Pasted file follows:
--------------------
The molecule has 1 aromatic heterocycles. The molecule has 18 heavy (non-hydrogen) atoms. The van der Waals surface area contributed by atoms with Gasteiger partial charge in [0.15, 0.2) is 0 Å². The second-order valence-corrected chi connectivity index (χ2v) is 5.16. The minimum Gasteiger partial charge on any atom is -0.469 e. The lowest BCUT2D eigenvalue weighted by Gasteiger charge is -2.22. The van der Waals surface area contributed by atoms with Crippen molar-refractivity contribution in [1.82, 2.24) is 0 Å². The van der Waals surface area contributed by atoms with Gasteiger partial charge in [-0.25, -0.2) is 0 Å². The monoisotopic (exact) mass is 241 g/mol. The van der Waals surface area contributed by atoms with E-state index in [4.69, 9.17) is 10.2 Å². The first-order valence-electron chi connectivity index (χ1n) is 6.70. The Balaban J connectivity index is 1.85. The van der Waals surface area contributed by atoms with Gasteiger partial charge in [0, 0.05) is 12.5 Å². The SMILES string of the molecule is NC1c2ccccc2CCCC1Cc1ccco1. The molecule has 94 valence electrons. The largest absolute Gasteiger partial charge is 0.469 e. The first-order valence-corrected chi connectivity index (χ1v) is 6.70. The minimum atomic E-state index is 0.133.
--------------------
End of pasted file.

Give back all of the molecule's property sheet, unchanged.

The molecule has 1 aromatic heterocycles. The molecule has 18 heavy (non-hydrogen) atoms. The van der Waals surface area contributed by atoms with Gasteiger partial charge in [0.15, 0.2) is 0 Å². The second-order valence-corrected chi connectivity index (χ2v) is 5.16. The minimum Gasteiger partial charge on any atom is -0.469 e. The lowest BCUT2D eigenvalue weighted by Gasteiger charge is -2.22. The van der Waals surface area contributed by atoms with Crippen molar-refractivity contribution in [1.82, 2.24) is 0 Å². The van der Waals surface area contributed by atoms with Gasteiger partial charge in [-0.25, -0.2) is 0 Å². The monoisotopic (exact) mass is 241 g/mol. The van der Waals surface area contributed by atoms with E-state index in [4.69, 9.17) is 10.2 Å². The first-order valence-electron chi connectivity index (χ1n) is 6.70. The Balaban J connectivity index is 1.85. The van der Waals surface area contributed by atoms with Gasteiger partial charge in [0, 0.05) is 12.5 Å². The SMILES string of the molecule is NC1c2ccccc2CCCC1Cc1ccco1. The molecule has 94 valence electrons. The largest absolute Gasteiger partial charge is 0.469 e. The first-order valence-corrected chi connectivity index (χ1v) is 6.70. The minimum atomic E-state index is 0.133.